Mbanda Shyaka is Building a Cohort of Ugandan Kids That Will Create Technology


Mbanda Shyaka is an enthusiastic entrepreneur whose conviction is that Uganda needs to go towards the 21st-century thinking through education. Shyaka is working hard to teach Ugandan children programming and robotics through his company the Tod-Idea – TOD means Teachers on Devices.

“During the industrial revolution, an education system was fashioned to create factory workers. Those workers were supposed to listen to instructions, be compliant, and be on time. They were never trained to think for themselves. If you dared to think for yourself in a factory flow you could really mess up things. So our education system was created along these lines hence the bells and parade. This system churns out people that are workers in a factory setting. Unfortunately, we are no longer in that industrial revolution age. We are now in the information era where you have to be a critical thinker and ask questions because ideas are trumping. Ideas are very powerful. Critical thinking is the ability to ask why continuously.” Shyaka says.

We are living in the information age. So the Tod-Idea couldn’t have been more expedient.

“I graduated in food science 15 years ago. In the past, that information used to stay with you and it would be relevant for a long time. Right now, things are continuously changing. In six months, Apple Inc. will have created another version of the iPhone. Uganda needs people that have the desire to learn how to learn. So that we are able to continuously seek new information and ideas.”

Tod-Idea is teaching Ugandan kids critical thinking.

“We are teaching children to have computational thinking skills and a problem-solving mindset. We are convinced that if children become problem solvers, risk-takers and critical thinkers then entrepreneurs are born. To be an entrepreneur, you must be able to identify a problem, see the size of a problem, identify the tools available to solve the problem and then package that tool in a way that society will pay you for it.”

With the looming youth unemployment, this is timely.

Shyaka has trained his two sons. Neeza 8 and Ssuubi 12. His children are evidence that the Edutab works exceptionally. Suubi who runs a YouTube channel hopes the next five years he will be into creating apps that solve challenges in his community.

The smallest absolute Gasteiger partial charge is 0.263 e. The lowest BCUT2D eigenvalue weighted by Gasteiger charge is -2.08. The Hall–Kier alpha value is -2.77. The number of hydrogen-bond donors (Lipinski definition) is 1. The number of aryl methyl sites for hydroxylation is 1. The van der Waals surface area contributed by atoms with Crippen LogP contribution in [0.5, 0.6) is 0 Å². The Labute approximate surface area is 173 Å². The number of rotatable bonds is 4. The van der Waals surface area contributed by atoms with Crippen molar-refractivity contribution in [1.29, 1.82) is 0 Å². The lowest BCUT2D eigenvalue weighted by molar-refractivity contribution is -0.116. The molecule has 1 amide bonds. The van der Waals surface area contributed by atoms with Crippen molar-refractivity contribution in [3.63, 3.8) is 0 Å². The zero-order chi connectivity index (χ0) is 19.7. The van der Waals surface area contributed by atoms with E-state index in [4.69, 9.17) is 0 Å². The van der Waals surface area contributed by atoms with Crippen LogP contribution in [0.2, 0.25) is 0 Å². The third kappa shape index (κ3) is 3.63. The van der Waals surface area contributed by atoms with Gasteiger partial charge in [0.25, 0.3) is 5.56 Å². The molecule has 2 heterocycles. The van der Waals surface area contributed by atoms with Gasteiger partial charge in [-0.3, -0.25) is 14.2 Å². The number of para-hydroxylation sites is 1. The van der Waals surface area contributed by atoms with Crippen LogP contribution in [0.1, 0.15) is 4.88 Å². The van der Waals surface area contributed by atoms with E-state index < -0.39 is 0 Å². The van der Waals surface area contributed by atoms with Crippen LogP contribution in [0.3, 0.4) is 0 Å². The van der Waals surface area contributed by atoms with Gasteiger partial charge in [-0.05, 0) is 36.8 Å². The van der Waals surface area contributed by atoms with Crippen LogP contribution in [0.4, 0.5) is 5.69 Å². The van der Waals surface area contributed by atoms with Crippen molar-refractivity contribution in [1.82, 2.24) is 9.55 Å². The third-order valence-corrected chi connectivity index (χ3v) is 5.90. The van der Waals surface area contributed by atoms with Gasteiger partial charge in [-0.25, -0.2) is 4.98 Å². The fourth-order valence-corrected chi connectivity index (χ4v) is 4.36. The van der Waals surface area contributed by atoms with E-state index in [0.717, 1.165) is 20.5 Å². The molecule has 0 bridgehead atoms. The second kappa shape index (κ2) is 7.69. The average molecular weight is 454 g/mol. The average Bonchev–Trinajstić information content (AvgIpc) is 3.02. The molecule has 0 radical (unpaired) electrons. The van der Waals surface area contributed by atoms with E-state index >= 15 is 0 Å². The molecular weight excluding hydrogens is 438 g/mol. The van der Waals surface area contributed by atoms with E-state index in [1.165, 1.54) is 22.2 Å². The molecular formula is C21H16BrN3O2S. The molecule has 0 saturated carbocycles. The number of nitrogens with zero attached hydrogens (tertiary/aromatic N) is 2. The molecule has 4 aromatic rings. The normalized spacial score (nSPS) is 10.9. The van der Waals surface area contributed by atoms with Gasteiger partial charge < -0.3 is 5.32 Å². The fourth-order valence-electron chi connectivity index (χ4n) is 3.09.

“Edu-tab is a fun tool to learn with. I use it to study and learn new things. I only go to the Edu-tab when I have helped with housework and after lunch.” 12-year-old Ssuubi says.

It’s been an uphill task for Shyaka just to change mindsets of parents and teachers that think that education is in class with chalk. Many schools have slammed doors in his face claiming that they are already teaching ICT. The ICT curriculum in Ugandan primary schools is limited to learning about a mouse, space bar, Microsoft word and all those things that children can learn on their own. So Tod-Idea is creating a cohort of kids that will not just learn how to use technology but create technology.

“One of the greatest challenges is the lack of appreciation that the Edutabs can deliver education. People can’t wrap their minds around that. Even those that have the money look at it as a toy. They insist on having us install more games than educational materials. Yet we have hundreds of math and science videos on the tablet. The tablet gives the child the luxury to rewind their teacher and pause. Allowing the child to master the topic. In my opinion, this is better than being in class.”
Edutab is different from the other tabs on the market because Shyaka and his team have invested time in research, uploading educational materials, they have held discussions with teachers on relevant topics and before the parent can take the tab, they offer guidance on how to use the tabs and how to monitor their children.

“We are educationists who are competing with traders. Their tabs might even be cheaper. Most parents that rush for them often come back to us after realizing that they bought junk” Shyaka Says.

The good news is that some schools have embraced the Edutab. For instance, the headmistress of Arc Primary School decided that the Edutab is a compulsory club in her school

Unfortunately, the users of the Edutab are privileged children. Shyaka hopes to work with local communities, development partners and the government of Uganda through the Ministry of ICT to help in scaling up the use of Edutabs to take this technology to the children whose parents cannot afford an Edutab.
“We would like to make it bigger but we have to be realistic since we are profit driven. We hope to cover over 10,000 children in the next five years. It could scale up if the government was willing to take it on to the schools around Uganda. And as long us the government doesn’t appreciate programming in schools and take it on as a subject we shall remain like a club.”
Shyaka thinks that if Uganda had more people thinking outside the box, then perhaps more companies would be built to create more taxpayers, more people employed hence increased household incomes and a progressive economy.